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Don’t even try to put this ‘Barbie’ in a box

Greta Gerwig’s surreal satire starring Margot Robbie and Ryan Gosling is one of this year’s best films.

Margot Robbie as Barbie in Warner Bros. Pictures' "Barbie."Warner Bros. Pictures

The film’s tagline is accurate: “Barbie” is indeed everything.

It’s a hilarious comedy; a musical filled with well-choreographed numbers; a paean to self-discovery; a biting, potentially divisive satire of patriarchal rules and women’s roles; and a visually stunning re-creation of the largest Barbie-themed playroom ever constructed. It is one of the year’s best movies.

“Barbie” is also absolutely bonkers — and I was 100 percent on board with wherever it took me. I sat in the theater beaming with a grin not even a bright-pink bazooka could wipe off my face.

Director Greta Gerwig (who co-wrote the screenplay with Noah Baumbach) uses the iconic Mattel doll created by Ruth Handler in 1959 as the catalyst for our adventure. It starts with Barbie (Margot Robbie) going about her morning routine: She awakens, waves to the other Barbies from her see-through house, takes a shower (with pretend hot water), and enjoys a perfectly toasted heart-shaped waffle, complete with a dollop of butter. She washes breakfast down with a glass of milk.

Margot Robbie as Barbie in Warner Bros. Pictures' "Barbie."Warner Bros. Pictures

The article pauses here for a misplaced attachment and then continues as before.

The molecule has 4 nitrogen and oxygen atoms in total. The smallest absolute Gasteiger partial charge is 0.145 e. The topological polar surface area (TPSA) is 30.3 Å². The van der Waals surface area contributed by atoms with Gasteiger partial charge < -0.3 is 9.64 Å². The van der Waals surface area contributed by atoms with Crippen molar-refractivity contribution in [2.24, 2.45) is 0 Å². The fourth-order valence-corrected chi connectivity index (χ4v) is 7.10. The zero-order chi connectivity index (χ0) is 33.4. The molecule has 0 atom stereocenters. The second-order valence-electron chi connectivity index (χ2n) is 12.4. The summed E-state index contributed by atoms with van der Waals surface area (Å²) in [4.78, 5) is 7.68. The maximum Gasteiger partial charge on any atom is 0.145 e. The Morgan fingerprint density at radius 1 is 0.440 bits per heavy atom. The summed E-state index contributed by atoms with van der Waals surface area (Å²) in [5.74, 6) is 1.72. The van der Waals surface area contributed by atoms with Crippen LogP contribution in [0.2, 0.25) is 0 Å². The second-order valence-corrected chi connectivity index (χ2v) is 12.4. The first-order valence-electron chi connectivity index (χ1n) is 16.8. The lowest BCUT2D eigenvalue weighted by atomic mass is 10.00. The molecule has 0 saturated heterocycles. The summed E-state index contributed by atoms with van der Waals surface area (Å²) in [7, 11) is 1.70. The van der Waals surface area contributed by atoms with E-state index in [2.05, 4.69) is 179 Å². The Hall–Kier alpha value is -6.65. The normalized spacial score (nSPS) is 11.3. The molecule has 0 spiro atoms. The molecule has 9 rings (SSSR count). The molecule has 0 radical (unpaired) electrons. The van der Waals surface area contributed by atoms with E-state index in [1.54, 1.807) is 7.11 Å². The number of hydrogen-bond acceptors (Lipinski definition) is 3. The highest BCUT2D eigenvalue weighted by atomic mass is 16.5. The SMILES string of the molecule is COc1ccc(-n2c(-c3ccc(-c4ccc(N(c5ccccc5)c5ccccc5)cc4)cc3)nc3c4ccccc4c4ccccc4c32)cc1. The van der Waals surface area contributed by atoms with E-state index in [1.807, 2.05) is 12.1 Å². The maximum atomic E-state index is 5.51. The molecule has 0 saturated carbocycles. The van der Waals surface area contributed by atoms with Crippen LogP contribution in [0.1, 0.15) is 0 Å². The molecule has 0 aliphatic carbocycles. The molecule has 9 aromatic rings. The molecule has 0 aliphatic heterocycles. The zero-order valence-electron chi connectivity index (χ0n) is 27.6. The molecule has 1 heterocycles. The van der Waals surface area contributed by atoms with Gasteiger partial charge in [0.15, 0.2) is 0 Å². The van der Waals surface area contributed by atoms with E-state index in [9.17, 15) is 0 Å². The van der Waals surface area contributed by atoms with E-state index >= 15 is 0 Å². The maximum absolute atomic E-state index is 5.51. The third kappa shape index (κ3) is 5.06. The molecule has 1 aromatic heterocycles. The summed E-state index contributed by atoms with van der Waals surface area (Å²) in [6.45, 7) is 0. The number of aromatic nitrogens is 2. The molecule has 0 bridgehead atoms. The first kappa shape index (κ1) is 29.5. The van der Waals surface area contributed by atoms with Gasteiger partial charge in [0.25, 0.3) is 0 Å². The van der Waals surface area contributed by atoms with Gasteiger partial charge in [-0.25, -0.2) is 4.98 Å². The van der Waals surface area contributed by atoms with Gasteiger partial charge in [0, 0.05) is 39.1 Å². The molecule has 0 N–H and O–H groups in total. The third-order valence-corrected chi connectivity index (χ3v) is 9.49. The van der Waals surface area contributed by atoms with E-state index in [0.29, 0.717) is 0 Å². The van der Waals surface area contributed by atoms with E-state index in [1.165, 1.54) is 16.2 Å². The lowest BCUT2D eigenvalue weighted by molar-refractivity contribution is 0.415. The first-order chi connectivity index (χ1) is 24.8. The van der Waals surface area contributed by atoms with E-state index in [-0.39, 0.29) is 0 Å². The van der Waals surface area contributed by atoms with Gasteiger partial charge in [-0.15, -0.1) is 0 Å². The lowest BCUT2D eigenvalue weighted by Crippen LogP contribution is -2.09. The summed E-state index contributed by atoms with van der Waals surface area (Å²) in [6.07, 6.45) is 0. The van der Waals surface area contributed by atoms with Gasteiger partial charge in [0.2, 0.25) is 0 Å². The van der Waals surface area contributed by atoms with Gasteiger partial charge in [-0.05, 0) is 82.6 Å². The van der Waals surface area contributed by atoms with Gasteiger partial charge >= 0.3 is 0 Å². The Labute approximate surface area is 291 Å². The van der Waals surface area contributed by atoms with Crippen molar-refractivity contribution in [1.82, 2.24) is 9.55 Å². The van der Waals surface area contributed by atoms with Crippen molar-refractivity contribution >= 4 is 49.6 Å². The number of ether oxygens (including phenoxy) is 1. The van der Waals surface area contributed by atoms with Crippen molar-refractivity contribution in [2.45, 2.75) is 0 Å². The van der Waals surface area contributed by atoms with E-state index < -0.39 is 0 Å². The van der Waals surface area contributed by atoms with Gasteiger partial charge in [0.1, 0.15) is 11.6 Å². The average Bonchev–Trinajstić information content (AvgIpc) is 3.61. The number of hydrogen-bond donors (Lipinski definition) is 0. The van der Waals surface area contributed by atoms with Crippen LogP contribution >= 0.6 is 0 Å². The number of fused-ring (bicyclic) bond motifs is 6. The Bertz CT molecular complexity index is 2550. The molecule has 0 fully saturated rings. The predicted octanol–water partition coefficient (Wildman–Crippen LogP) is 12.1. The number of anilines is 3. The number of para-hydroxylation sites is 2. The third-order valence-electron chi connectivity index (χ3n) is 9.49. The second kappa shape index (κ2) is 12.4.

Her outfits suddenly appear on her, and are immediately replaced in her closet by tomorrow’s ensemble. Then she flies off the roof of her house and drifts down into her convertible. As explained by the film’s occasional narrator (Helen Mirren in a wicked, droll performance), this is what happens when someone plays with Barbie. She never walks anywhere; rather, she’s picked up and placed where she’s needed.


Barbie Land is filled with multiple Barbies and multiple Kens. Robbie’s Barbie is the generic, original model referred to as “Stereotypical Barbie,” which suggests that the Ken that’s associated with her, played here by Ryan Gosling, would be ”Stereotypical Ken.” But nobody cares about Ken’s description, not even the film’s tagline, which tells us he’s “just Ken.” Whether he’s played by Simu Liu or John Cena, Ken is simply billed as “Ken.” Ken’s job is officially “Beach.”


Simu Liu as Ken in Warner Bros. Pictures' “Barbie."Warner Bros. Pictures